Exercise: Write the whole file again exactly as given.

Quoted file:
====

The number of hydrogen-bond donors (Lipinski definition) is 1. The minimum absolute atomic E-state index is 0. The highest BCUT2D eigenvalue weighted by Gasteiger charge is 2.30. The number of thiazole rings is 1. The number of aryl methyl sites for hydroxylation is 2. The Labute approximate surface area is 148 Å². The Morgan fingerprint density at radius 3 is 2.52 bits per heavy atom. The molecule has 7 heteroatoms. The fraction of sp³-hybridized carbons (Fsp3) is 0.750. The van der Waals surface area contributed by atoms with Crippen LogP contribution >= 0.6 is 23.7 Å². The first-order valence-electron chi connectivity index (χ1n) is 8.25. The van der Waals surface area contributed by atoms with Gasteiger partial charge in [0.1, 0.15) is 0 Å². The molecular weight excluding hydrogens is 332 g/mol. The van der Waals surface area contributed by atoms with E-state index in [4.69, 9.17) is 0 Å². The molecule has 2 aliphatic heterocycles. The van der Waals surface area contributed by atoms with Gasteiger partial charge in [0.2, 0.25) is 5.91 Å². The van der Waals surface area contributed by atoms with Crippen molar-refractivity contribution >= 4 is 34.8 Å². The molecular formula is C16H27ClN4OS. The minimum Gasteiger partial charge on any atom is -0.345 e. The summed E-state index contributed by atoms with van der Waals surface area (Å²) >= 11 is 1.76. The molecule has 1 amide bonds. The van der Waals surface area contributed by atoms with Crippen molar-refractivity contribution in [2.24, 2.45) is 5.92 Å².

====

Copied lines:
The number of hydrogen-bond donors (Lipinski definition) is 1. The minimum absolute atomic E-state index is 0. The highest BCUT2D eigenvalue weighted by Gasteiger charge is 2.30. The number of thiazole rings is 1. The number of aryl methyl sites for hydroxylation is 2. The Labute approximate surface area is 148 Å². The Morgan fingerprint density at radius 3 is 2.52 bits per heavy atom. The molecule has 7 heteroatoms. The fraction of sp³-hybridized carbons (Fsp3) is 0.750. The van der Waals surface area contributed by atoms with Crippen LogP contribution >= 0.6 is 23.7 Å². The first-order valence-electron chi connectivity index (χ1n) is 8.25. The van der Waals surface area contributed by atoms with Gasteiger partial charge in [0.1, 0.15) is 0 Å². The molecular weight excluding hydrogens is 332 g/mol. The van der Waals surface area contributed by atoms with E-state index in [4.69, 9.17) is 0 Å². The molecule has 2 aliphatic heterocycles. The van der Waals surface area contributed by atoms with Gasteiger partial charge in [0.2, 0.25) is 5.91 Å². The van der Waals surface area contributed by atoms with Crippen molar-refractivity contribution >= 4 is 34.8 Å². The molecular formula is C16H27ClN4OS. The minimum Gasteiger partial charge on any atom is -0.345 e. The summed E-state index contributed by atoms with van der Waals surface area (Å²) >= 11 is 1.76. The molecule has 1 amide bonds. The van der Waals surface area contributed by atoms with Crippen molar-refractivity contribution in [2.24, 2.45) is 5.92 Å².